Currently, budgeting for the 2011 crop year indicates that corn will be much more profitable than soybeans.
Farmland prices are likely to increase over the next year due to higher commodity prices. The possibility of interest rate increases poses a risk for declining farmland prices.
SURE program deadline is approaching for the 2008 year. Most Illinois farms will not receive payments, but those that do may receive large SURE payments.
The COMBO product is being released to insure 2011 crops. Revenue Protection, Yield Protection, and Revenue Protection with Exclusion plans in the COMBO policy replace CRC, RA, IP, and APH policies.
First estimates of 2011 returns for Illinois crops are provided in this report. Current projections suggest that 2011 returns will be below 2007 and 2008 levels, but above those for 2009.
Each year the National Agricultural Statistics Service of the USDA releases estimated average farm real estate values and cash rents by state.
Power costs on Illinois grain farms have increased over the last five years. In 2005, power costs averaged $68 per acre for grain farms located in northern and central Illinois who were enrolled in Illinois Farm Business Farm Management (FBFM).
Evaluation of working day data from 1980 through 2009 indicates that there is about a 50% chance that any day in April or May will be suitable for field work. Significantly fewer days were available during 2009 than indicated by these preceding probabilities.
Non-land costs in 2010 are projected to be below the record high non-land costs of 2009. Projected 2010 returns are below 2007 and 2009 levels and are near 2000 through 2003 levels.
For 2009, state ACRE payments in Illinois are estimated at $27 per acre for corn, $0 for soybeans, and $90 for wheat. For 2010, state ACRE payments are estimated at $41 per acre for corn, $14 for soybeans, and $33 for wheat.
Based on Illinois Farm Business Farm Management Association (FBFM) records that have been recently summarized, average farm operator returns for labor and management on 2,624 Illinois farms was lower for all geographic areas in the state in 2009 compared to 2008 and below the average for the last five years.
The National Agricultural Statistical Service (NASS) recently released their estimates of average cash rents per county for 2009. Forty-one percent of the counties had cash rent increases while 37% had decreases.
Corn yields in 2010 were generally above trend, except for some counties in northern Illinois. Soybeans yields were mixed. GRIP payments for corn will occur in six counties. Soybean GRIP payments will occur in Jasper County.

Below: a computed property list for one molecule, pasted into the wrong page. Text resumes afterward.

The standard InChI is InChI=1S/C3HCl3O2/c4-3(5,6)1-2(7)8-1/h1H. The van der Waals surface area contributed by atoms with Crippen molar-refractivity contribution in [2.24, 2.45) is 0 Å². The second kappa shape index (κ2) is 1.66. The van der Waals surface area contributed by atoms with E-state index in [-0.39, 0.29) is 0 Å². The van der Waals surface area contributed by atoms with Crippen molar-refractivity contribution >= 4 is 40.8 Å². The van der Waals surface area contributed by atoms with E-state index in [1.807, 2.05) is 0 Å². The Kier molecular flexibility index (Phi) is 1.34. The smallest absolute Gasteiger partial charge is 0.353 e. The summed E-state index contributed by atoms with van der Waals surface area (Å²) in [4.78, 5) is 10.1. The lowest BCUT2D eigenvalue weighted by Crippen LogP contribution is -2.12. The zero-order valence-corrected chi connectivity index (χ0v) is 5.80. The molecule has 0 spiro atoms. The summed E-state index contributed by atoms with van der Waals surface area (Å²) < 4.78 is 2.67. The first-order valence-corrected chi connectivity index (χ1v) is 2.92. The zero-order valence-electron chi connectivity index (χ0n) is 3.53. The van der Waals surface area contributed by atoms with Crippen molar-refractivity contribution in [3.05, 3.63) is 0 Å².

From 1990-1994 to 2005-2009, soybeans and corn grew in acres. Crops losing acres were wheat, barley, grain sorghum, corn silage, cotton, peanuts, dry edible beans, and potatoes. Corn and soybean acre increases were predominately located in the great plains and greater Corn Belt.
Group Risk Income Plan (GRIP) is a county revenue product that bases guarantees and payments on county yields rather than on farm yields. Premiums on GRIP products have changed between 2009 and 2010, with most counties experiencing premium declines. Premiums on GRIP with the harvest revenue option (GRIP-HR) for corn at the 90% coverage level and 100% protection level have an average premium reduction of $15 per acre across all Illinois Counties.
Most Illinois and Midwest farmers will find crop insurance choice coming down to one of the following two programs: Crop Revenue Coverage (CRC) or Revenue Assurance with the harvest price option (RA-HP); Group Risk Income Plan with the harvest revenue option (GRIP-HR). These programs are specified given that the farm faces risk that cannot be self insured. Reasons why these two programs are the most advantageous are covered by answering the following commonly asked questions.
Fertilizer costs for corn in 2010 likely will average $100 per acre for corn on high-productivity farmland in Illinois. These costs will be below 2009 costs. These fertilizer costs are based on fertilizer prices reported in a new report listing average fertilizer prices in Illinois.
Over time, yields on crops grown in Illinois have increased due to technological advances. In this article, growth rates are examined for the four crops with the largest number of acres in Illinois: corn, soybeans, wheat, and alfalfa.
A new Microsoft Excel spreadsheet has been developed to estimate the amount of Average Crop Revenue Election (ACRE) payments a farm will receive for the 2009 crop.
Higher milk prices were not enough to offset higher costs resulting in total economic costs exceeding returns for Illinois dairy producers in 2008, according to figures summarized by University of Illinois agricultural economists in cooperation with the Illinois Farm Business Farm Management Association.